Sir Walter nodded and smiled understandingly as he found he had grown to favour his soon to be son in law and was deeply touched by the love he saw exchanged in glances between his daughter and her betrothed. After all Sir Walter reminded himself, he had been a happily married man before his own dear wife had passed, and to feel empathy in this case, was not by any means a softness of character.
Deciding to sell Kellynch and not return to a place where his wife had given birth to three children and where he had learnt to be master, father, and husband, was a hard thing for any man, Sir Walter assured himself, and even a man such as Sir Walter Elliot, about whom it was generally acknowledged had no feelings at all, was and should be allowed to feel fatigued.
However, Captain Wentworth had bought Kellynch and as he assured the Admiral and Mrs Croft, he would not have been truly happy to see anyone else in possession of the great house.
'I take it then Sir, that my daughter is not aware of this impending arrangement?'
The Admiral nodded and smiled. 'Indeed – I believe Miss Elliot is aware that Mrs Croft and I are to leave Kellynch and she may know that it has been sold – that I can't remember. Fredrick is to surprise her on their wedding day I believe.'
Sir Walter smiled. 'I have taken the liberty of visiting some properties which may be to your liking, here in Camden Place. Will you permit me to show you these lodgings?
The Admiral glanced quickly towards his wife and addressed Sir Walter.
'That would be very agreeable Sir, thank you.'
The arrival of the Admiral and Mrs Croft to Camden Place from a dwelling such as Kellynch Hall caused such a stir that Mrs Smith wrote directly on receiving the news to voice her concern.
My Dear Anne,
As you are surely aware, my companion Nurse Rooke is the sure fountain of daily happenings about town. Just this morning I received information of the Admiral and Mrs Croft – they are come here to Bath!
After such a fine house as Kellynch, there has been the most shocking talk of the circumstances of their removal from Kellynch and even though I know them to be scandalous falsehoods, I wish for you to put my mind at rest dear friend, and relate to me in full, everything you know of the Admiral and Mrs Croft's moving to Bath. Everything you care to relate of course, you may always be assured of my secrecy. However, I had entertained hopes that Nurse Rooke might be told the true story and make it her work to circulate the truth.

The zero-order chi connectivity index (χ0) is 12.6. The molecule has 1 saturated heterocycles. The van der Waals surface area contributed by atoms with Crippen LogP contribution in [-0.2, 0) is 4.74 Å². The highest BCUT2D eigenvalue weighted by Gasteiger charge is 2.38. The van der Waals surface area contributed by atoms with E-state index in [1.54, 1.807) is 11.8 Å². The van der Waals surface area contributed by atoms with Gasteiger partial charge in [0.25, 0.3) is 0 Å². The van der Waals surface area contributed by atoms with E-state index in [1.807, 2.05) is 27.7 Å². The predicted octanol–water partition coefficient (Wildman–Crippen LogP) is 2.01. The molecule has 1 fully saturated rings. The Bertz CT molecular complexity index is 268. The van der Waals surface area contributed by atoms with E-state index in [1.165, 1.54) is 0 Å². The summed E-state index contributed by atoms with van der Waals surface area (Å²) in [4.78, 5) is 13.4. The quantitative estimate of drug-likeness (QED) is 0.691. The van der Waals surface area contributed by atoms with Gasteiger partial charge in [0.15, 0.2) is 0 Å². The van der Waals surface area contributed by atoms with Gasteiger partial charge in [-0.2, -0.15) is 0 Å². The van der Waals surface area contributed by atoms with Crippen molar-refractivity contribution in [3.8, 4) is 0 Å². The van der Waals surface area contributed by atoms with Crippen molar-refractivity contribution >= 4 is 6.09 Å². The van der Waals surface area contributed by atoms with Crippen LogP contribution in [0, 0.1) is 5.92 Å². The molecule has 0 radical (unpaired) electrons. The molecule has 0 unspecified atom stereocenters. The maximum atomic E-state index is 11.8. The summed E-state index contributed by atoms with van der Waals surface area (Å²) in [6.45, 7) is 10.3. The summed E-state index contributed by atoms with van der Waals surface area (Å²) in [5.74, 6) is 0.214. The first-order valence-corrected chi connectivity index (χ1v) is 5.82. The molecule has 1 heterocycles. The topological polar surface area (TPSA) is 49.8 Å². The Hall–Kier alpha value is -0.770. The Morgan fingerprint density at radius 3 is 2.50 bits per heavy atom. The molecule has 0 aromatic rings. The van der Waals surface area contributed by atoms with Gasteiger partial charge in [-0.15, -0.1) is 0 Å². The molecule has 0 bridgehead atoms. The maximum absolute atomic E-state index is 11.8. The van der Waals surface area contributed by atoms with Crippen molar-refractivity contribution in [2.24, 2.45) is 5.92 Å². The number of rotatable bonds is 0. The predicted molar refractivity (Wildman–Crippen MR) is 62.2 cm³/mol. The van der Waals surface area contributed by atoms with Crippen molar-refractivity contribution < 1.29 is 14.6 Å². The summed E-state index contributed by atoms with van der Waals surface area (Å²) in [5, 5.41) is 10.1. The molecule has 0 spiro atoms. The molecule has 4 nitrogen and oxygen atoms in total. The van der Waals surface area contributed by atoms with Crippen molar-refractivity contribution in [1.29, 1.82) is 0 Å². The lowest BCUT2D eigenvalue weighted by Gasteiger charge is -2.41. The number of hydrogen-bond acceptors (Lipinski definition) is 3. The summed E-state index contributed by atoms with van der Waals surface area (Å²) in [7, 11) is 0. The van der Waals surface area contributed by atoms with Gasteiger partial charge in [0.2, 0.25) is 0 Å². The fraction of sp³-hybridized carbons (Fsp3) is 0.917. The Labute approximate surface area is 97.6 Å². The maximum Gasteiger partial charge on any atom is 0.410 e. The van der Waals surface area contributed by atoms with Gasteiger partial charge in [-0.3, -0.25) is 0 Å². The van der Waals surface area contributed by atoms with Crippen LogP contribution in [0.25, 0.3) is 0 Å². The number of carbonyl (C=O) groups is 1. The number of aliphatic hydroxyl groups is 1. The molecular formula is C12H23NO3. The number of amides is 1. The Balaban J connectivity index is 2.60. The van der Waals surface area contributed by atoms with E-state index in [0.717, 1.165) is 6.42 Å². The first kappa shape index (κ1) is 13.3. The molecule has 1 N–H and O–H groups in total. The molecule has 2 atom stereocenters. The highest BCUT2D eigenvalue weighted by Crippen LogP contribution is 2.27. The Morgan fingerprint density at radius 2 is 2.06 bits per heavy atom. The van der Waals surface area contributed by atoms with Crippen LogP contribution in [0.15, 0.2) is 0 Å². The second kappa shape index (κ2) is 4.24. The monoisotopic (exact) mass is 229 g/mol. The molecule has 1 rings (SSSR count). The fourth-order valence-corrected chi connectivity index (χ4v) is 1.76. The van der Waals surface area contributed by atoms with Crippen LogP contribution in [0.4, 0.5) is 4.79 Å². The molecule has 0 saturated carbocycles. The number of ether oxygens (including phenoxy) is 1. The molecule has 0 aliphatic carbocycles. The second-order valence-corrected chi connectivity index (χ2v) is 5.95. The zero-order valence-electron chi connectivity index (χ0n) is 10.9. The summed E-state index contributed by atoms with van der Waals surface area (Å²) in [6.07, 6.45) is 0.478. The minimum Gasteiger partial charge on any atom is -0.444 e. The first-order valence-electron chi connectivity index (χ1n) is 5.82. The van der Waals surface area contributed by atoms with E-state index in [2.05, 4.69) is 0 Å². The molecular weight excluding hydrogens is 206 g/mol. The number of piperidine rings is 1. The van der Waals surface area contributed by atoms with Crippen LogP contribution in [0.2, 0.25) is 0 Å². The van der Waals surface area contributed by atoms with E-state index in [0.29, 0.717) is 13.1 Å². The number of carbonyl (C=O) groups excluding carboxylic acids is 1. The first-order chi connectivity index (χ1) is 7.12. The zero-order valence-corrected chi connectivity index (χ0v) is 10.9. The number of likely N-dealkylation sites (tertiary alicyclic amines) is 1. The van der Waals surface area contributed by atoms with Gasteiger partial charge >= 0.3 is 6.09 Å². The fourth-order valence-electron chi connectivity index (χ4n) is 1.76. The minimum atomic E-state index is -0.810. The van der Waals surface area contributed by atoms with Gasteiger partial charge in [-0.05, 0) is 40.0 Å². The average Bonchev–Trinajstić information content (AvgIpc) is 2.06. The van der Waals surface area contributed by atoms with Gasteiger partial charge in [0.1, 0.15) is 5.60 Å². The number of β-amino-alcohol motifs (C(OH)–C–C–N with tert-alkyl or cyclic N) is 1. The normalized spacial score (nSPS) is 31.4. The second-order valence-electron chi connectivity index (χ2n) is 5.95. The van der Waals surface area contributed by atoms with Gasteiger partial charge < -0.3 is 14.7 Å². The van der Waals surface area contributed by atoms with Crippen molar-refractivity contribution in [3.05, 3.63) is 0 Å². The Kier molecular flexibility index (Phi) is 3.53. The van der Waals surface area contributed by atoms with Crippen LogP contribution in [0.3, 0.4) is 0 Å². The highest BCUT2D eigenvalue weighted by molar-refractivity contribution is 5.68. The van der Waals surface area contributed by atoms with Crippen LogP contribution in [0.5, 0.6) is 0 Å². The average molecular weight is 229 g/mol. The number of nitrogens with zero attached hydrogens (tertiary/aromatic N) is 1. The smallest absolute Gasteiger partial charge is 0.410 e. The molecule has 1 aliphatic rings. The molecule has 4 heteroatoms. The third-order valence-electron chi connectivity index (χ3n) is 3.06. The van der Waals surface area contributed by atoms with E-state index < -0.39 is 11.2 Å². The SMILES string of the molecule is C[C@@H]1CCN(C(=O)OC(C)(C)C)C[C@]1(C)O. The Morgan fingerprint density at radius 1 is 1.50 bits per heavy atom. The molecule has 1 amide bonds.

I am sorry to have to ask you, but I am aware you may not know of these rumours and they should be stopped before the Croft's reputation is tainted, for they are such dear people.
On another, happier note, I am greatly looking forward to your wedding, dear Anne, and I believe I am looking forward to being in company in the company of Captain Harville, whom I liked very much. I hope all your wedding preparations are going as planned and that everything is very agreeable to yourself and Captain Wentworth.
I also believe I am not alone in voicing my surprise at your Fathers betrothal as there did not seem to be a strong attraction between them. Mrs Clay seems a very gentile, pretty sort of woman, but I have not yet had the pleasure of being fully aquatinted with her and entertain high hopes of being so soon. I understand their wedding to be a small private affair, which I must say I agree with heartily – so important that day is, but a blessing to have the people we love around us. Indeed, I wish them every happiness that I had in my marriage to the late Mr Smith, and all the joy in the world.
And now dear Anne I must close, for Mrs Rooke has drawn a bath for me.
Your loving friend,
Anne was greatly surprised by her old friend's letter and upon receiving it, answered it directly.
My Dear Harriet,
I must confess myself surprised by your letter as I had not understood the Admiral and Mrs Crofts news to be the talk of Bath!
I regret that I am unable to enlighten you in this situation dear friend, for I know little more myself. I have received notice from the Admiral and Mrs Croft informing me of their wish to quit Kellynch, but did not outline their reasons for having done so. I believe the Admiral requested the move and decided on Bath very early on. I shall have all those dearest to my heart around me as Mr and Mrs Musgrove are to move here to Camden Place as well as the Admiral and Mrs Croft.
I still know not where I am to reside when I am married to Fredrick as he only has lodgings with Captain Harville at present. He has made some enquiries into purchasing a number of different estates, of which any would be very agreeable – any home where I am able to be with Fredrick is perfect.
I must close,
The arrival of Mr and Mrs Musgrove and the Admiral and Mrs Croft to Camden Place was as ceremonious as was to be expected. Mrs Musgrove appeared emotional, but as Sir Walter commented, 'One would show signs of emotion when parting with a house of such charm and grace as Uppercross.'
The Elliots, Musgroves and the Crofts became the principle residents of Camden Place. Anne found it hard to believe that anything could interfere with all her new found happiness. Indeed, she was very well pleased with her situation.